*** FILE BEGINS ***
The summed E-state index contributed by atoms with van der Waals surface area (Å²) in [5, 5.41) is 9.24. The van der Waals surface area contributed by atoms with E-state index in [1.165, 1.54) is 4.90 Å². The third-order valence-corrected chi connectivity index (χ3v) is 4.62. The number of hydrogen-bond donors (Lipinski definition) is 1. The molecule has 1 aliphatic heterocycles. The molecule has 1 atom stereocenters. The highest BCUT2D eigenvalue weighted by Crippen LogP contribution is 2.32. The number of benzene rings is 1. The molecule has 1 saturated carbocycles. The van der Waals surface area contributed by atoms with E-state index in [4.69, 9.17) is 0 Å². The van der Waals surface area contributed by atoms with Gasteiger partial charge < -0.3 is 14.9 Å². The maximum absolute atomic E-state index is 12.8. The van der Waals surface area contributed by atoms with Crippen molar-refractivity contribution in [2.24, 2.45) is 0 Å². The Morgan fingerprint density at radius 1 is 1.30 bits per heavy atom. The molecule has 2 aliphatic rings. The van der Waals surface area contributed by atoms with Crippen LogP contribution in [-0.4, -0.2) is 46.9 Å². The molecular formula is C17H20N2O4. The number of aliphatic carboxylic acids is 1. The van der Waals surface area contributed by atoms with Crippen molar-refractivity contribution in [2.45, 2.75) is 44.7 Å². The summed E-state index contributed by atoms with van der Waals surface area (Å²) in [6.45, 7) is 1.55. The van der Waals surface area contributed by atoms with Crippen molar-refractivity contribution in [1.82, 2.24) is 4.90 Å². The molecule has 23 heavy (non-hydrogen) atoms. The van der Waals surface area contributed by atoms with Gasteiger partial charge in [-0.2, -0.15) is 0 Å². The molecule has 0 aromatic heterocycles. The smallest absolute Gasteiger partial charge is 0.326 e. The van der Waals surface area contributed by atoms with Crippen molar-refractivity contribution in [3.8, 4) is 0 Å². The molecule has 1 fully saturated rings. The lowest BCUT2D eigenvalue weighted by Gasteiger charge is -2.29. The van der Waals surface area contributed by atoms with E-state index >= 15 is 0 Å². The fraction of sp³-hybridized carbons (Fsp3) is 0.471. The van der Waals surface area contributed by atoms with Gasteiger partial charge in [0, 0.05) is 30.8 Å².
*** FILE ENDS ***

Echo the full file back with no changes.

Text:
The summed E-state index contributed by atoms with van der Waals surface area (Å²) in [5, 5.41) is 9.24. The van der Waals surface area contributed by atoms with E-state index in [1.165, 1.54) is 4.90 Å². The third-order valence-corrected chi connectivity index (χ3v) is 4.62. The number of hydrogen-bond donors (Lipinski definition) is 1. The molecule has 1 aliphatic heterocycles. The molecule has 1 atom stereocenters. The highest BCUT2D eigenvalue weighted by Crippen LogP contribution is 2.32. The number of benzene rings is 1. The molecule has 1 saturated carbocycles. The van der Waals surface area contributed by atoms with E-state index in [4.69, 9.17) is 0 Å². The van der Waals surface area contributed by atoms with Gasteiger partial charge < -0.3 is 14.9 Å². The maximum absolute atomic E-state index is 12.8. The van der Waals surface area contributed by atoms with Crippen molar-refractivity contribution in [2.24, 2.45) is 0 Å². The Morgan fingerprint density at radius 1 is 1.30 bits per heavy atom. The molecule has 2 aliphatic rings. The van der Waals surface area contributed by atoms with Crippen LogP contribution in [-0.4, -0.2) is 46.9 Å². The molecular formula is C17H20N2O4. The number of aliphatic carboxylic acids is 1. The van der Waals surface area contributed by atoms with Crippen molar-refractivity contribution in [2.45, 2.75) is 44.7 Å². The summed E-state index contributed by atoms with van der Waals surface area (Å²) in [6.45, 7) is 1.55. The van der Waals surface area contributed by atoms with Crippen molar-refractivity contribution in [1.82, 2.24) is 4.90 Å². The molecule has 23 heavy (non-hydrogen) atoms. The van der Waals surface area contributed by atoms with Gasteiger partial charge in [-0.2, -0.15) is 0 Å². The molecule has 0 aromatic heterocycles. The smallest absolute Gasteiger partial charge is 0.326 e. The van der Waals surface area contributed by atoms with Crippen molar-refractivity contribution in [3.8, 4) is 0 Å². The molecule has 1 fully saturated rings. The lowest BCUT2D eigenvalue weighted by Gasteiger charge is -2.29. The van der Waals surface area contributed by atoms with E-state index >= 15 is 0 Å². The fraction of sp³-hybridized carbons (Fsp3) is 0.471. The van der Waals surface area contributed by atoms with Gasteiger partial charge in [0, 0.05) is 30.8 Å².